In a hut they originally rented for pressing rape seed oil, a year ago they built a visitors’ mini-centre and a souvenir shop through which thirty-three thousand visitors have passed since. Incidentally, a family friend – filmmaker – was just shooting a documentary about the farm at the time of eruption. A tranquil farmer’s portrait was instantly transformed into a testimonial of a victorious fight against the volcano that is now shown in the centre. In addition, the family realized that while they were struggling to get rid of tonnes of volcanic ash, tourists collected it as a souvenir. The result of this equation is extra income that has helped Thorvaldseyri’s owners get back in the black two years after they almost gave up amidst the volcanic darkness.
ICE AND FIRE
Iceland is volcanos. Literally and symbolically. Without them the island would not have come into existence. “Without volcanic activity Iceland would still be sitting at the bottom of the Atlantic Ocean,” says Iceland’s leading volcanologist Haraldur Sigurdsson. Volcanos are also responsible for expansion of Iceland’s territory; when the Katla volcano (a larger neighbour of Eyjafjallajökull) erupted in 1918, the southern coastline of the island stretched out into the sea by several kilometres. The area of the Heimaey island in the Vestmannaeyjar archipelago, located some twenty kilometres south of Iceland, was enlarged by one-fifth after an eruption of the Eldfell volcano in 1973, while the molten lava conveniently remodelled the local sea port. A decade before an undersea volcano created a brand new island, Surtsey, that today is Iceland’s southernmost territory and scientific laboratory in one. Volcanos contribute to Iceland’s existence in yet another way: an almost treeless country suffers from severe erosion and volcanos at least slow down the “crumbling” process.
When this piece of land in the northern part of the Atlantic Ocean was initially discovered by Irish monks at the end of the 8th century and later by Vikings, its tumultuous volcanic development was far from over (and is not up to this day). Which is what they must have found out right away; soil analyses show that shortly before the arrival of first settlers one of the volcanos had erupted and the island was covered with volcanic ash. And the settlers’ descendants have seen evidence over and over: of thirty active volcanic systems, thirteen have erupted at least once since the beginning of settlement, one eruption every five years on average. Over that time, the record-holders Hekla and Katla have woken up seventeen and thirteen times, respectively. “The volcanos have done their best to get rid of people,” says Páll Einarsson, professor of geophysics at the Institute of Earth Sciences of the University of Iceland, laughing. “But they failed”.
They have scored partial success though: following the Laki disaster, the Danes considered an evacuation of the island’s population to the mainland, since Iceland was then under the Danish Crown. But the Icelanders rejected the invitation, allegedly with the words, “Better live with volcanos than with occupiers!” A hundred years later, however, after more eruptions, sheep epidemics and famines, several thousand islanders left the country, in particular for Canada. Only about a century ago the humans began to catch up in their uneven struggle against volcanos, specifically when Icelanders started figuring out not just how to best map out volcanic activity and protect themselves against it, but also how to use their fiery mountains to their benefit. The number of victims has fallen to a minimum (conversely, Iceland’s population has risen from sixty thousand before the Second World War to more than three hundred thousand at present), and the small island community began to prosper from the volcanos. Today, Icelanders are intrepid amateur volcanologists who discuss volcanos at coffee shops, create art about them, and never miss a close sighting of an eruption.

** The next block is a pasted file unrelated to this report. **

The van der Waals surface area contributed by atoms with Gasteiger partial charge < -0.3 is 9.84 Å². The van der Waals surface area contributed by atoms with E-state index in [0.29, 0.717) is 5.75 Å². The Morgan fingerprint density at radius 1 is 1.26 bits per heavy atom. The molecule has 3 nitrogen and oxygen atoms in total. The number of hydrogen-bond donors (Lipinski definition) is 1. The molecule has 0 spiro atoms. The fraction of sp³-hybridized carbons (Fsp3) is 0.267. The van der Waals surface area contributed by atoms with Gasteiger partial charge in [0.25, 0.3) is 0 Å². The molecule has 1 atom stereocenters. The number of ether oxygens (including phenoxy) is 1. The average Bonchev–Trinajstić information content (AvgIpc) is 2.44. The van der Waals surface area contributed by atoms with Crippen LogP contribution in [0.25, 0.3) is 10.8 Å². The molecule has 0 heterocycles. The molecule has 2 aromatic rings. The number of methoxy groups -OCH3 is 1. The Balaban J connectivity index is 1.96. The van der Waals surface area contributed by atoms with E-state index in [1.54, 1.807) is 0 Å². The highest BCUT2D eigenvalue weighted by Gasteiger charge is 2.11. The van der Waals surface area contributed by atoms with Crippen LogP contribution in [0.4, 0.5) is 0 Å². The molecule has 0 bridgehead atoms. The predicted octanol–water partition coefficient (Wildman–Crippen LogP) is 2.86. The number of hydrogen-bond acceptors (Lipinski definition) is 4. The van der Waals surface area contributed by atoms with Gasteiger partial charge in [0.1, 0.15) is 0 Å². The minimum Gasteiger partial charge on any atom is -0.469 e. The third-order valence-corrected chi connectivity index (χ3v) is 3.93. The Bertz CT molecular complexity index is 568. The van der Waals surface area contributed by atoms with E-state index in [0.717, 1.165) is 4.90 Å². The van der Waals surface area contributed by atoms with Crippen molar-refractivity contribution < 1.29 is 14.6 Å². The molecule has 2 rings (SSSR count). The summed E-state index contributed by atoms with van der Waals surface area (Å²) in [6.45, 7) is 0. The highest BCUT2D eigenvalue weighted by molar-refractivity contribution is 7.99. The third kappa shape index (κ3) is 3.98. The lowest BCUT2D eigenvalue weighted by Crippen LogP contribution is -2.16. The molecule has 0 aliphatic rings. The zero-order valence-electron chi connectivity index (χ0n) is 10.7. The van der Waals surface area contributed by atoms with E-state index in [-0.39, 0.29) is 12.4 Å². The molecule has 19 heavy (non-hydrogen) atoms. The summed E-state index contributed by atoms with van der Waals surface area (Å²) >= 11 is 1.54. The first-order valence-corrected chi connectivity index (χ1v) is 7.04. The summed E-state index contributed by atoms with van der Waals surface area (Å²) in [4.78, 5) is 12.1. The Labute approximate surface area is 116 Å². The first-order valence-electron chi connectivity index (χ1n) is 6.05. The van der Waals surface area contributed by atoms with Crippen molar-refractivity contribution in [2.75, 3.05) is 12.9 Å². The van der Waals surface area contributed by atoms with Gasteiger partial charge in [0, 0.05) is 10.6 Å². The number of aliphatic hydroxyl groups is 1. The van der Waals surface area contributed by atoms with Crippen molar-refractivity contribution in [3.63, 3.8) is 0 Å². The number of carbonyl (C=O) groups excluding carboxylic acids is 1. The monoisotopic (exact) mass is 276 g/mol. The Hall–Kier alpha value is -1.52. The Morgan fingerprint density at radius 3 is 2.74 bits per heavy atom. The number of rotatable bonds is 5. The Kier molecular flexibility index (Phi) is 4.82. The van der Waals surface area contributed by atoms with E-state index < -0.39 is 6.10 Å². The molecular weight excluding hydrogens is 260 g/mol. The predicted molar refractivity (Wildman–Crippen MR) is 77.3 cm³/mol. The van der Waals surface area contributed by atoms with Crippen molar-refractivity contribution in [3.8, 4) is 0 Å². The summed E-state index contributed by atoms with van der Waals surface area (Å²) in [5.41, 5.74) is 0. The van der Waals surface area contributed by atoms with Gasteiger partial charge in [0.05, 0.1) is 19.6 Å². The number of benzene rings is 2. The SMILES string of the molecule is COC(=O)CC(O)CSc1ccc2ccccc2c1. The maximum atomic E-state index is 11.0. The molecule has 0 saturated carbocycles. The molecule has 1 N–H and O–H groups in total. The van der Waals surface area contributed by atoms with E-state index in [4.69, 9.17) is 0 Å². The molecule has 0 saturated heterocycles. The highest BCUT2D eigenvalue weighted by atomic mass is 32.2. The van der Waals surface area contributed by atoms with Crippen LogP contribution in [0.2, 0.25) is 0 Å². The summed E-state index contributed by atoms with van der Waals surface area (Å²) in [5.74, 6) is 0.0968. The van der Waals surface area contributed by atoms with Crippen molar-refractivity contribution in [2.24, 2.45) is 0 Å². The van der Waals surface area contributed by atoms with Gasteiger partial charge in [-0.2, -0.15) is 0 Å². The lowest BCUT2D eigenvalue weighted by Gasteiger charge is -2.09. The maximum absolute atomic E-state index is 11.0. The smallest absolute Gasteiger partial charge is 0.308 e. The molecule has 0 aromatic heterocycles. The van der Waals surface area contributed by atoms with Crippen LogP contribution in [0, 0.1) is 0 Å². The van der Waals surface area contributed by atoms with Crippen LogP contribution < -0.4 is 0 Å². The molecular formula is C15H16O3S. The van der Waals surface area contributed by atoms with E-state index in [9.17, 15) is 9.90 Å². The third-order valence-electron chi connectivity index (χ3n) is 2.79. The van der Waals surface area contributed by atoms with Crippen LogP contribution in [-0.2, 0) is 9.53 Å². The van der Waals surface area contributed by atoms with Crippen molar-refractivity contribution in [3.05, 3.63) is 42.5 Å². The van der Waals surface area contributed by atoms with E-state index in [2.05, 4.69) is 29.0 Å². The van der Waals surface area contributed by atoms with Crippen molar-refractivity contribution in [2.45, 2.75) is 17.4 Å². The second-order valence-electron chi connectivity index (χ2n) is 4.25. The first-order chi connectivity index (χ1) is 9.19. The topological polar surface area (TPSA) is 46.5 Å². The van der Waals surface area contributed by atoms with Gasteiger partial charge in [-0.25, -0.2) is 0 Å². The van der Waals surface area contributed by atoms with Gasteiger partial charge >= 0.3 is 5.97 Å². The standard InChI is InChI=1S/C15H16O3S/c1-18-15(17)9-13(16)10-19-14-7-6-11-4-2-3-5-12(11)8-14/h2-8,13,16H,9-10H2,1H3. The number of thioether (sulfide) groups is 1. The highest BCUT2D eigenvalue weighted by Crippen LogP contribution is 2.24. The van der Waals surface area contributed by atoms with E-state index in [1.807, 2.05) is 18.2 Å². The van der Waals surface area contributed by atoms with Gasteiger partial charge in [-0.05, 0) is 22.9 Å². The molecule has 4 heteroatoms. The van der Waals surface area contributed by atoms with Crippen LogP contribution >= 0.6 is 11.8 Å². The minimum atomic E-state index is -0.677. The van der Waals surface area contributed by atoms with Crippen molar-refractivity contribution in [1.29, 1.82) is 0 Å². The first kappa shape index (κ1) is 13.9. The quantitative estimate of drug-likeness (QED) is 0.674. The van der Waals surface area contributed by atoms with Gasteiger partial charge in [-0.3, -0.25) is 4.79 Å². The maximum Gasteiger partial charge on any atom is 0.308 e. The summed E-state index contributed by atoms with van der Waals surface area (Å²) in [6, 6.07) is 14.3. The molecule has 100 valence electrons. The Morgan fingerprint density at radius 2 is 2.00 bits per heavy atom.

Lake Kleifarvatn is located thirty kilometres south of Reykjavík. The landscape there is typically devoid of any human activity within sight, with endless lava plains with moss of all shades of brown growing all over them. It is morning and Karolina Michalczewska’s (28) gigantic Toyota SUV has just climbed a nearly impassable path to one of the peaks on the south side of the lake. Here, driven into the ground amidst rocks, is a barely visible metal “point”, and above it is a GPS station which continuously monitors its position in collaboration with a satellite. Karolina, a doctoral graduate student at the University of Iceland and a native of Krakow, Poland, accompanied by another student, Telma, exchanges the battery that powers the station and downloads into her notebook all data collected over the past week. She also checks whether the point is in the right position. Later, in her office at the Institute of Earth Sciences of the University of Iceland in Reykjavík, she analyses data from this station (and another thirty she regularly checks in the region) and inputs the results in graphs and tables. For the past two years, the tables have shown a discernible trend: the land in the region lifts and sinks in regular periods. The Polish scientist’s research has unearthed other peculiarities of Iceland’s co-existence with volcanos, which attract a great number of foreign scientists, who are in turn often amazed at the expertise and enthusiasm of the local population. A few days later in Reykjavík, Gro Birkefeldt Müller Pedersen, a Danish geologist specialized in volcanic formations on Mars, elatedly confides that finally she has found a place where she feels people understand what she is doing. “When you say in Denmark that you study lava structures, people have no idea what you’re talking about; here, they instantly ask for specifics and know what it’s all about,” says Gro.